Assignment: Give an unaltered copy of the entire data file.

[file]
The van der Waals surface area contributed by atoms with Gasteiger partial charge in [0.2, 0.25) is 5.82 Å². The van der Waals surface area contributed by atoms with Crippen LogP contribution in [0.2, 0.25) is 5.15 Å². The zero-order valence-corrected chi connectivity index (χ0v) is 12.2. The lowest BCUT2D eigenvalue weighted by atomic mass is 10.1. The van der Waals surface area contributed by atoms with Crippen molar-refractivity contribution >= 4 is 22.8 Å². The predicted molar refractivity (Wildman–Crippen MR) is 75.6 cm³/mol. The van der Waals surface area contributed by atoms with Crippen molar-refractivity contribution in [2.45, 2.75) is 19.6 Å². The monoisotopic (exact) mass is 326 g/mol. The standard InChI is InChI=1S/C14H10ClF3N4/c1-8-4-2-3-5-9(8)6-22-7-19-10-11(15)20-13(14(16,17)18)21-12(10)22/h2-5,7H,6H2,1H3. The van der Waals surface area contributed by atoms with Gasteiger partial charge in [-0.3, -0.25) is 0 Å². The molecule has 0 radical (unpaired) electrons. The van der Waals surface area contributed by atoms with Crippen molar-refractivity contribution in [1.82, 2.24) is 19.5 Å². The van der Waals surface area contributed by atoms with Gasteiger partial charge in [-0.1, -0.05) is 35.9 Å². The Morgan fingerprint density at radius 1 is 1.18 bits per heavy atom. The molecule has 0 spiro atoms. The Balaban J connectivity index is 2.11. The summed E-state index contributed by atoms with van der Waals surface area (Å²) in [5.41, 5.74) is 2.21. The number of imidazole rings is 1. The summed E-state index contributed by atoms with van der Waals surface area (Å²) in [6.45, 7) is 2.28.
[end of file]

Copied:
The van der Waals surface area contributed by atoms with Gasteiger partial charge in [0.2, 0.25) is 5.82 Å². The van der Waals surface area contributed by atoms with Crippen LogP contribution in [0.2, 0.25) is 5.15 Å². The zero-order valence-corrected chi connectivity index (χ0v) is 12.2. The lowest BCUT2D eigenvalue weighted by atomic mass is 10.1. The van der Waals surface area contributed by atoms with Crippen molar-refractivity contribution >= 4 is 22.8 Å². The predicted molar refractivity (Wildman–Crippen MR) is 75.6 cm³/mol. The van der Waals surface area contributed by atoms with Crippen molar-refractivity contribution in [2.45, 2.75) is 19.6 Å². The monoisotopic (exact) mass is 326 g/mol. The standard InChI is InChI=1S/C14H10ClF3N4/c1-8-4-2-3-5-9(8)6-22-7-19-10-11(15)20-13(14(16,17)18)21-12(10)22/h2-5,7H,6H2,1H3. The van der Waals surface area contributed by atoms with Gasteiger partial charge in [-0.3, -0.25) is 0 Å². The molecule has 0 radical (unpaired) electrons. The van der Waals surface area contributed by atoms with Crippen molar-refractivity contribution in [1.82, 2.24) is 19.5 Å². The van der Waals surface area contributed by atoms with Gasteiger partial charge in [-0.1, -0.05) is 35.9 Å². The Morgan fingerprint density at radius 1 is 1.18 bits per heavy atom. The molecule has 0 spiro atoms. The Balaban J connectivity index is 2.11. The summed E-state index contributed by atoms with van der Waals surface area (Å²) in [5.41, 5.74) is 2.21. The number of imidazole rings is 1. The summed E-state index contributed by atoms with van der Waals surface area (Å²) in [6.45, 7) is 2.28.